“He would make inappropriate comments, make girls feel uncomfortable and try breaking relationships between crew members up,” she added. “What I hope happens is McDonald’s and my managers listen. We need a zero sexual harassment policy. McDonald’s care if you give out one too many sauces or one too many napkins in the drive-through but they need to address harassment. There are a lot more women suffering sexual harassment than any of us can imagine.”
She said she was in touch with people from a number of different McDonald’s stores and came across many people in her own store who said they had been sexually harassed at other stores.
She added: “I know 20 or 30 specific incidents of sexual harassments across different stores in the UK that people have told me. After a while you see a pattern – people say, ‘The manager pulled me in the freezer, in the toilets, stock room.’ Basically, wherever there is no camera, and obviously a manager is going to know exactly where all the cameras are, rather than a crew member who has been working there for three days. It gets to the point when people get so upset and furious with it they end up walking out and losing their jobs or lashing out and getting fired. Imagine if it was your daughter or your son.”
Another female McDonald’s worker who worked at a store from 2011 to 2013 said the “banter” was “quite pervy and flirtatious”.
“There was someone in the kitchen who smacked my bum,” she said. “He was persistent with other girls. I was not aware of any protocol if sexual harassment were to happen. I would have been careful who I reported it to as they were keen to cut corners there. I would have queried who would have dealt with it correctly. I would not have gone to the managers and would have gone to head office.”
The former worker, who worked there from the ages of 16 to 18, said one of her colleagues was sexually assaulted by a male colleague, who was in his early thirties, on a night out. Her friend, who was just 17, was “groped” by him.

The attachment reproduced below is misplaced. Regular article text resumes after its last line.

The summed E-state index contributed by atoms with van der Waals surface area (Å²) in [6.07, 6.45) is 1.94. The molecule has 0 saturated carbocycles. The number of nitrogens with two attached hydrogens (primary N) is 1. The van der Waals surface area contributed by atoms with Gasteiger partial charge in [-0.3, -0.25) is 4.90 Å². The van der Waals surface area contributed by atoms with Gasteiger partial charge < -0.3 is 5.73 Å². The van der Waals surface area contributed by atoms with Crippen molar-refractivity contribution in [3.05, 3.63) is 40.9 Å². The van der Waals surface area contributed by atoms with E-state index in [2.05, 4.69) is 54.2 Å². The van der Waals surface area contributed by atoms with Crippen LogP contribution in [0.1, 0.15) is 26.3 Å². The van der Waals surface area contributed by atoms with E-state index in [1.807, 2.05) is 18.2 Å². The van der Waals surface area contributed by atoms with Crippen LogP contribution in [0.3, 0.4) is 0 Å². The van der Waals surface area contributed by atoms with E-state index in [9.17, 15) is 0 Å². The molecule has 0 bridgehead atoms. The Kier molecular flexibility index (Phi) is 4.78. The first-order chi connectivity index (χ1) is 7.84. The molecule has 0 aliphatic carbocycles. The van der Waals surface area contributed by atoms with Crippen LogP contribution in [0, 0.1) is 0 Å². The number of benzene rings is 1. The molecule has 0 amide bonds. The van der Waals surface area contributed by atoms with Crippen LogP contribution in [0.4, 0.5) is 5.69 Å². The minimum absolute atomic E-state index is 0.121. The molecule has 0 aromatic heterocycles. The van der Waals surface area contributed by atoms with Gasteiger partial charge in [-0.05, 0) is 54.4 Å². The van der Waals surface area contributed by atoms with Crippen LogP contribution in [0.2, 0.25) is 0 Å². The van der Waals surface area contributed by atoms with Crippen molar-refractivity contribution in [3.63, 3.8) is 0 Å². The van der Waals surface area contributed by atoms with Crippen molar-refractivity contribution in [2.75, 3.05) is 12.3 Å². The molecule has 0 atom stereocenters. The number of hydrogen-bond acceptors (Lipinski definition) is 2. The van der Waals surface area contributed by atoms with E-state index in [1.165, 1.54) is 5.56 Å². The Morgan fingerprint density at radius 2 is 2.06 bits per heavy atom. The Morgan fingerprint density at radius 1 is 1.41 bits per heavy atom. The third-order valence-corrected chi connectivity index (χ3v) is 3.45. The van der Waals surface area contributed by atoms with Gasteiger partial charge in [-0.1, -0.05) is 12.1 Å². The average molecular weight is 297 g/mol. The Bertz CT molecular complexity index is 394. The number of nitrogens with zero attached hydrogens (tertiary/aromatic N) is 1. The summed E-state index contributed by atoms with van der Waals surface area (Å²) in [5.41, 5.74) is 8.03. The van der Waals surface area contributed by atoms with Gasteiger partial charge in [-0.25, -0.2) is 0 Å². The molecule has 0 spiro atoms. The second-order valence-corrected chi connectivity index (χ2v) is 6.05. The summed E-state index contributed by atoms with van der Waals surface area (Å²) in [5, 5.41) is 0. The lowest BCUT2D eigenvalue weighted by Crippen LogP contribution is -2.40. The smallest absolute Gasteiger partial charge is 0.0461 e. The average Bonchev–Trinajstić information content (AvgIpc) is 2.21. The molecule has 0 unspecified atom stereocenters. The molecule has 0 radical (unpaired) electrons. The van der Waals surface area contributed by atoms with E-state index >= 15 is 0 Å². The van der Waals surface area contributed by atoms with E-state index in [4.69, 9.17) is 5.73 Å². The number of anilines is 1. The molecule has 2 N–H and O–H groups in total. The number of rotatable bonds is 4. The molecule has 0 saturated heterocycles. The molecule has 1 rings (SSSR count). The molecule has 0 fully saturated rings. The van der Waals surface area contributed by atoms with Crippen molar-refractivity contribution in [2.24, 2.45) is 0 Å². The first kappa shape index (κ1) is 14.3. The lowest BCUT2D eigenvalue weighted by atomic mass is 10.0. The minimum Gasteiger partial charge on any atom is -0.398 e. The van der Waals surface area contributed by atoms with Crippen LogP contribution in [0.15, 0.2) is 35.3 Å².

“She did not tell management,” she said. ”She felt ashamed. She was so young she might not have even had the wherewithal to think she could report something like this.”
A survey by Unite union from January of last year found sexual harassment was rampant in the hospitality industry – discovering nine out of 10 hospitality staff have experienced sexual harassment at work. Of those who reported they were sexually harassed at work, more than half said the perpetrators were members of the public and another 22 per cent said they were harassed at the hands of a manager. A further eight out of 10 surveyed said they witnessed others being sexually harassed at work.
When asked whether their work had an anti-sexual harassment policy in place, 77 per cent said no or they did not know. Some 60 per cent said they were unsure or lacked faith in their management to deal with a sexual harassment complaint.
Dr Hannah Bows, of the Centre for Research into Violence and Abuse at Durham University, said: “Lots of studies have shown sexual harassment is a huge problem. The majority of women will experience it at some point. If you are on a zero-hour contract or in temporary work, it is harder to report as you may face losing your job. Women are often blamed or a common response is getting rid of them.
“Also, sometimes women normalise sexual harassment because we know they experience it in every part of life – from on the way to work on the Tube to sexual harassment at work to at the gym after work. It can be difficult to pinpoint whether or not what you are experiencing is sexual harassment because it is part of everyday intrusions.”
McDonald’s employs more than 120,000 people, according to its website. Its gender pay gap report from 2018 states there are 1,290 restaurants across the country that are owned and operated by either McDonald’s or their franchisees – as well as explaining women account for over half of the total workforce.
McDonald’s response to the “Migration Advisory Committee – Call for Evidence” states over 80 per cent of their employees are UK nationals. Most of the remainder (around 12 per cent) are EU nationals.
More than two dozen current and former McDonald’s workers filed sexual harassment complaints in the US last month to challenge what they claim is widespread misconduct at the fast food giant. The allegations include indecent exposure, groping, propositions for sex and lewd comments – behaviour that reportedly took place at both corporate and franchise stores in 20 cities.
A spokesperson for McDonald’s in the UK said: “There is absolutely no place for harassment or discrimination of any kind in society or at McDonald’s. We deeply regret that the employee’s case was not treated with the sensitivity and gravity it warrants. This is not acceptable and our investigation into the case is ongoing.
“We have long-standing policies, procedures and training in place specifically designed to prevent sexual harassment – we regularly review and evolve these and we’ve recently rolled out a new training programme and guidance.
“We have an ongoing commitment to educating and raising awareness at all levels of our organisation – encouraging open conversations and communication – and we will continue to prioritise this. We take any allegations extremely seriously.”
They said the company has always strived to create a positive experience in its restaurants and create an environment where everyone feels respected and valued – adding that McDonald’s is committed to a culture that is respectful to all of its employees and customers.